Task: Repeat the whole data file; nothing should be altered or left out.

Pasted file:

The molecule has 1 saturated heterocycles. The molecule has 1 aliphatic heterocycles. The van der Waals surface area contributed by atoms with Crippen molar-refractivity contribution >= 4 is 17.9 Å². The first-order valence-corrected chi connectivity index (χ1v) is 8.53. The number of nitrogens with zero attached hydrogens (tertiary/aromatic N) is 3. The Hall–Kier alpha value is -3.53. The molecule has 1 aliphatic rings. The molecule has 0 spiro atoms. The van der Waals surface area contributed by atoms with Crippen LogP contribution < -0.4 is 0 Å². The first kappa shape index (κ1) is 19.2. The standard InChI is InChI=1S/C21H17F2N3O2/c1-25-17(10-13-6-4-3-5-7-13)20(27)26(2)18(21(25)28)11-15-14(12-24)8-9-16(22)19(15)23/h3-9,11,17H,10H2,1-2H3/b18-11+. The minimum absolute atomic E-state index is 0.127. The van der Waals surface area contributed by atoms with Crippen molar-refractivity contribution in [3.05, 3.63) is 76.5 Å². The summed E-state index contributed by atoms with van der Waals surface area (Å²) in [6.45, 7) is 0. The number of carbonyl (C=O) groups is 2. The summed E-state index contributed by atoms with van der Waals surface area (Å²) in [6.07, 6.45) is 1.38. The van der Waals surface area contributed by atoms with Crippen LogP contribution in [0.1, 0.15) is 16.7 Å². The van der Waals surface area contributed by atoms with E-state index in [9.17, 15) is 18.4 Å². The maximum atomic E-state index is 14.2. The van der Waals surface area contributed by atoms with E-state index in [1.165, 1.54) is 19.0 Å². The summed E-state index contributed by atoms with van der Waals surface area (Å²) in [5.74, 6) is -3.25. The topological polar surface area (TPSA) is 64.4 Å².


The molecule has 1 saturated heterocycles. The molecule has 1 aliphatic heterocycles. The van der Waals surface area contributed by atoms with Crippen molar-refractivity contribution >= 4 is 17.9 Å². The first-order valence-corrected chi connectivity index (χ1v) is 8.53. The number of nitrogens with zero attached hydrogens (tertiary/aromatic N) is 3. The Hall–Kier alpha value is -3.53. The molecule has 1 aliphatic rings. The molecule has 0 spiro atoms. The van der Waals surface area contributed by atoms with Crippen LogP contribution < -0.4 is 0 Å². The first kappa shape index (κ1) is 19.2. The standard InChI is InChI=1S/C21H17F2N3O2/c1-25-17(10-13-6-4-3-5-7-13)20(27)26(2)18(21(25)28)11-15-14(12-24)8-9-16(22)19(15)23/h3-9,11,17H,10H2,1-2H3/b18-11+. The minimum absolute atomic E-state index is 0.127. The van der Waals surface area contributed by atoms with Crippen molar-refractivity contribution in [3.05, 3.63) is 76.5 Å². The summed E-state index contributed by atoms with van der Waals surface area (Å²) in [6.45, 7) is 0. The number of carbonyl (C=O) groups is 2. The summed E-state index contributed by atoms with van der Waals surface area (Å²) in [6.07, 6.45) is 1.38. The van der Waals surface area contributed by atoms with Crippen LogP contribution in [0.1, 0.15) is 16.7 Å². The van der Waals surface area contributed by atoms with E-state index in [9.17, 15) is 18.4 Å². The maximum atomic E-state index is 14.2. The van der Waals surface area contributed by atoms with E-state index in [1.165, 1.54) is 19.0 Å². The summed E-state index contributed by atoms with van der Waals surface area (Å²) in [5.74, 6) is -3.25. The topological polar surface area (TPSA) is 64.4 Å².